Do saturated buffers work?
The Farm Services Agency and the Agricultural Drainage Management Coalition collaborated to quantify the effectiveness of saturated buffers to reduce nutrient loading from tile drainage waters. This demonstration program builds upon this same group of collaborator’s findings from the 2012-2015 and 2016-2017 projects.
FSA has made significant investments through the Conservation Reserve Program at addressing nutrients, specifically nitrogen, reaching America’s surface waters through the riparian buffer programs. Riparian buffers have been shown to be effective at removing nitrogen from surface flows, as well as shallow subsurface ground water, but in the tile-drained landscape of the Midwest, a significant portion of the nitrogen lost from agricultural fields does not have the opportunity to interact with the carbon rich buffers. The goal of a saturated buffer system is to hydrologically reconnect a subsurface drainage outlet with an edge-of-field buffer. This practice takes advantage of both the denitrification and plant nutrient uptake opportunities that are known to exist in buffers with perennial vegetation.
ADMC worked with FSA to monitor seven Midwest saturated buffer sites distributed throughout Iowa, Illinois, and Minnesota from October 2017- August 2018.
What did they find?
- The seven saturated buffers had an average nitrate-N concentration reduction ranging from 41% to 98% during the monitoring period. Nitrate load reductions ranged from 10 pounds to 194 pounds.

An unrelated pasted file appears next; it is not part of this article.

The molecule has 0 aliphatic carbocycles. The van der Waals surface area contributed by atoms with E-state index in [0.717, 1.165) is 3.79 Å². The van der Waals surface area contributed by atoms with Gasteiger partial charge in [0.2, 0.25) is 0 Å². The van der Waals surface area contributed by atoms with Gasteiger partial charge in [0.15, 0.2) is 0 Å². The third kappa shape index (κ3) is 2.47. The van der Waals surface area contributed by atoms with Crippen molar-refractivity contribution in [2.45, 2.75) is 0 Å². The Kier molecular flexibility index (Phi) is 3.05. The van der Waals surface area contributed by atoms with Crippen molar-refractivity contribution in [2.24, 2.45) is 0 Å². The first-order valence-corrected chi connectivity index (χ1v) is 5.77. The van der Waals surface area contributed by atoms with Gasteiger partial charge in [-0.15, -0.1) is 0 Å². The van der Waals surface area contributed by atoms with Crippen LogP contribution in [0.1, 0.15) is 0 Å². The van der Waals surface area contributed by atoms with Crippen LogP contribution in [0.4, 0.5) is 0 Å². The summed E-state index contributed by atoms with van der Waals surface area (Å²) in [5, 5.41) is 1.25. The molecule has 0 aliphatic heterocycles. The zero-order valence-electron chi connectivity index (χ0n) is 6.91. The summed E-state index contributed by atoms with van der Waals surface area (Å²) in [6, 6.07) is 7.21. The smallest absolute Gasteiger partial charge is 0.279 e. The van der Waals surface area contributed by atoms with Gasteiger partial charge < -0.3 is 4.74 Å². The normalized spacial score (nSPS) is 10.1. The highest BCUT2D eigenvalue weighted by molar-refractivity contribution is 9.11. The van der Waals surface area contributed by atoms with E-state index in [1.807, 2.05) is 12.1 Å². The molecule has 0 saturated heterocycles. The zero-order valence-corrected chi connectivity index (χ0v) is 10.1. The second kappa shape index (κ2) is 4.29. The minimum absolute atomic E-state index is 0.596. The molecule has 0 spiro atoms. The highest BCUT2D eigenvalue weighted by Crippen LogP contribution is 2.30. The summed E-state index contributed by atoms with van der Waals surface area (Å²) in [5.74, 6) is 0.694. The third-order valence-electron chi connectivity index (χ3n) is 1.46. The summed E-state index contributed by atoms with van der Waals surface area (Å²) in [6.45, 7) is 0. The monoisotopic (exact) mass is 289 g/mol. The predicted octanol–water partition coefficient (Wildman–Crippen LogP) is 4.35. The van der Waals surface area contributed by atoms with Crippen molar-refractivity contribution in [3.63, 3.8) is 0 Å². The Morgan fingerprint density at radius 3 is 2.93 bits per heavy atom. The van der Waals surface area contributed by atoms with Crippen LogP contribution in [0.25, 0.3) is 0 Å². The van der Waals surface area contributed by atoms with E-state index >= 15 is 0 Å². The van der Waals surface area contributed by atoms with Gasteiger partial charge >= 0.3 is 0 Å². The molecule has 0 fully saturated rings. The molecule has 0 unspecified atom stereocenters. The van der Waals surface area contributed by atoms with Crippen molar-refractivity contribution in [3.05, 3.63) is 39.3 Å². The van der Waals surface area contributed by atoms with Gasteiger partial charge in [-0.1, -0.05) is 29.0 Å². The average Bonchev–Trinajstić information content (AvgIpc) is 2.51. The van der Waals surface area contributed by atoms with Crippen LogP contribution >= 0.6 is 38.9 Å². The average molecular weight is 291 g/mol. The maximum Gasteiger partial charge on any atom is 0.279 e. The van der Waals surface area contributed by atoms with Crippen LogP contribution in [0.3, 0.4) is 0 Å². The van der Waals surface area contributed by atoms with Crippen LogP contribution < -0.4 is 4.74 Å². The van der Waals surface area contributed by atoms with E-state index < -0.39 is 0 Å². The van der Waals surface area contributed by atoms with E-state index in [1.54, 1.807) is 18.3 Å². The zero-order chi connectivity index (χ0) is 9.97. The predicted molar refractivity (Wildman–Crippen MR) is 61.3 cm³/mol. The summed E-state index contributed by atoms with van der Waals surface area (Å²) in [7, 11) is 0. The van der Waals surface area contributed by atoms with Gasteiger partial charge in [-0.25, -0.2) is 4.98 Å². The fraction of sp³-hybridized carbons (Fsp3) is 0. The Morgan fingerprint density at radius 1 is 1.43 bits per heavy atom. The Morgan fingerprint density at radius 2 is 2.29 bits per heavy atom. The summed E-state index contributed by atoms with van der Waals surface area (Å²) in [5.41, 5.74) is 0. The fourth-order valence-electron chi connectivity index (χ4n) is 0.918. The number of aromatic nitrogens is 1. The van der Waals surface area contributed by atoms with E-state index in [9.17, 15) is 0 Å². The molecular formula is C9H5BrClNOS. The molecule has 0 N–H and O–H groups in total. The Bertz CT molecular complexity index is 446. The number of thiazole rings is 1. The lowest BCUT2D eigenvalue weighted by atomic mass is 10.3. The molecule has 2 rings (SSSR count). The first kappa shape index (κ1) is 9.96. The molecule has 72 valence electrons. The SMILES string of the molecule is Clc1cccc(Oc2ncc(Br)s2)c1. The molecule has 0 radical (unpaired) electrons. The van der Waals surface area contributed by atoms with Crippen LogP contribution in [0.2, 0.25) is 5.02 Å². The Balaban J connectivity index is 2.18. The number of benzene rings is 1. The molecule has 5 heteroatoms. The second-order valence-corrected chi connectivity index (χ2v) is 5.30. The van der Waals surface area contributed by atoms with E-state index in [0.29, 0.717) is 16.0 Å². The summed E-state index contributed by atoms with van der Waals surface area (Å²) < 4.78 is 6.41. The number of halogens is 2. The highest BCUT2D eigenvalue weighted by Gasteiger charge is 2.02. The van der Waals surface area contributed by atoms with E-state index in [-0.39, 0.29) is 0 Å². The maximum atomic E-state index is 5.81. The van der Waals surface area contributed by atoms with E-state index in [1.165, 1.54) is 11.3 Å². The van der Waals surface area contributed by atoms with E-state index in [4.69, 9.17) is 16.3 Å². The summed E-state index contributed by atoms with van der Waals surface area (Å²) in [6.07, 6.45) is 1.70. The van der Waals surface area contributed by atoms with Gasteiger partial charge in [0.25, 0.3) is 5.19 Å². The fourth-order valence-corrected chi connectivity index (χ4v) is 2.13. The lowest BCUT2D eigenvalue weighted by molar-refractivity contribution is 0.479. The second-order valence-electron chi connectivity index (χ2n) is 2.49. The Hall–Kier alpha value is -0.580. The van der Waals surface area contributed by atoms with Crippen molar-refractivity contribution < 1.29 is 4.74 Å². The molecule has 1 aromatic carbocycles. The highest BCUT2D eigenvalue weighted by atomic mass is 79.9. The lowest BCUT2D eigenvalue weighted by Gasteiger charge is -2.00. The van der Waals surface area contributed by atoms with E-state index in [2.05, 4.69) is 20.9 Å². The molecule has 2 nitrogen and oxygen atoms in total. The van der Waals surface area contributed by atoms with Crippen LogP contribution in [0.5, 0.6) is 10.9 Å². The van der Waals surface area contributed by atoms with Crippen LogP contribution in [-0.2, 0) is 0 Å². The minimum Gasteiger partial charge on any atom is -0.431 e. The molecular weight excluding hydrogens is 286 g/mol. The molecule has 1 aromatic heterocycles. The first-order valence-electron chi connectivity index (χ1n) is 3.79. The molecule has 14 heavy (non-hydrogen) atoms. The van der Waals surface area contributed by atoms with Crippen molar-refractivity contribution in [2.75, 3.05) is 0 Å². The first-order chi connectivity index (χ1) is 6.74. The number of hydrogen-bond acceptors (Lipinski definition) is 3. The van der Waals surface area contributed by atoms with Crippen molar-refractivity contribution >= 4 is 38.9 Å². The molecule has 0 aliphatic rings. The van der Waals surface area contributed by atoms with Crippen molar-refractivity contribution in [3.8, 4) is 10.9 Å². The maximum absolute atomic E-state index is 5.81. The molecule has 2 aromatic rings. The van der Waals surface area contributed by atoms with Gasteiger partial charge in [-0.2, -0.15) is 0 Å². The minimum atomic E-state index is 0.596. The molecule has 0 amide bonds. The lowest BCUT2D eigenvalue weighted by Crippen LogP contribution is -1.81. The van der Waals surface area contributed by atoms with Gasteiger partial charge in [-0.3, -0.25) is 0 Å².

- $3,584 was the average installation cost of the seven monitored saturated buffers, and they have operated at an efficiency of $1.22/pound of N removed over the 20 collective site years of monitoring.
- With a median $/lb. N removed value of $1.22, saturated buffers are one of the most cost-efficient nitrogen removal practices.
- The relatively low installation costs, long expected lifespan, and minimum maintenance makes the practice a low risk option to reach nutrient removal goals.
ADMC also contracted with the Department of Crop Sciences from the University of Illinois, Urbana-Champaign to develop a decision support tool to identify sites that will likely provide cost-effective locations for saturated buffer installations in the Midwest. This step-wise model revealed a conservative estimate of 46,920 miles of cumulative stream bank suitable for saturated buffers.
This study once again exhibited that saturated buffers are a cost-effective method in removing nitrogen. The developed decision support tool exhibited, in a conservative manner, that saturated buffers could potentially be installed to treat nearly 9.5 million acres of tile-drained Midwest land and remove 5% to 10% of the tile contributed nitrate-N load or 2-5% of the overall load delivered to the Gulf of Mexico. Enhancing a standard buffer with a saturated buffer where possible could remove approximately 13 times the annual amount of N, while making the practice six to ten times more efficient in terms of $/lb. of N removed.
To view the full research report and find additional information and videos pertaining to saturated buffer systems, visit www.saturatedbufferstrips.com.